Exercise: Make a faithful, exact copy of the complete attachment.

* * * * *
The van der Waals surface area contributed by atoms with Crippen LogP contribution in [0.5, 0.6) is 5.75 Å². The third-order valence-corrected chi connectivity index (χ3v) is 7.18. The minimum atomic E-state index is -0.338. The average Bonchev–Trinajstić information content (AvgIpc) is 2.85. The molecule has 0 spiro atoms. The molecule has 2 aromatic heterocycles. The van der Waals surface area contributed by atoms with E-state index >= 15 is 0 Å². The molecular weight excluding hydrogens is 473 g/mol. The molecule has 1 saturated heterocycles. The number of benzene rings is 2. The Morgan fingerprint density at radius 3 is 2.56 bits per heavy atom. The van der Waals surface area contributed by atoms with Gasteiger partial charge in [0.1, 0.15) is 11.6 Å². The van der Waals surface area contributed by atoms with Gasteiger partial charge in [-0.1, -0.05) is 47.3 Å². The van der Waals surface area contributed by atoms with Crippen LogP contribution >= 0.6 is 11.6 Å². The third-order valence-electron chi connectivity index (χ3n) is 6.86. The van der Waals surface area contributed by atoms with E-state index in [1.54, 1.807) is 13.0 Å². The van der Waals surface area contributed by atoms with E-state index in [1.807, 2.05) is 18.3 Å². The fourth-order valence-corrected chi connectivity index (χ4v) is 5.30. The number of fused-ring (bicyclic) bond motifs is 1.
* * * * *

The van der Waals surface area contributed by atoms with Crippen LogP contribution in [0.5, 0.6) is 5.75 Å². The third-order valence-corrected chi connectivity index (χ3v) is 7.18. The minimum atomic E-state index is -0.338. The average Bonchev–Trinajstić information content (AvgIpc) is 2.85. The molecule has 0 spiro atoms. The molecule has 2 aromatic heterocycles. The van der Waals surface area contributed by atoms with E-state index >= 15 is 0 Å². The molecular weight excluding hydrogens is 473 g/mol. The molecule has 1 saturated heterocycles. The number of benzene rings is 2. The Morgan fingerprint density at radius 3 is 2.56 bits per heavy atom. The van der Waals surface area contributed by atoms with Gasteiger partial charge in [0.1, 0.15) is 11.6 Å². The van der Waals surface area contributed by atoms with Gasteiger partial charge in [-0.1, -0.05) is 47.3 Å². The van der Waals surface area contributed by atoms with Crippen LogP contribution >= 0.6 is 11.6 Å². The third-order valence-electron chi connectivity index (χ3n) is 6.86. The van der Waals surface area contributed by atoms with E-state index in [1.54, 1.807) is 13.0 Å². The van der Waals surface area contributed by atoms with E-state index in [1.807, 2.05) is 18.3 Å². The fourth-order valence-corrected chi connectivity index (χ4v) is 5.30. The number of fused-ring (bicyclic) bond motifs is 1.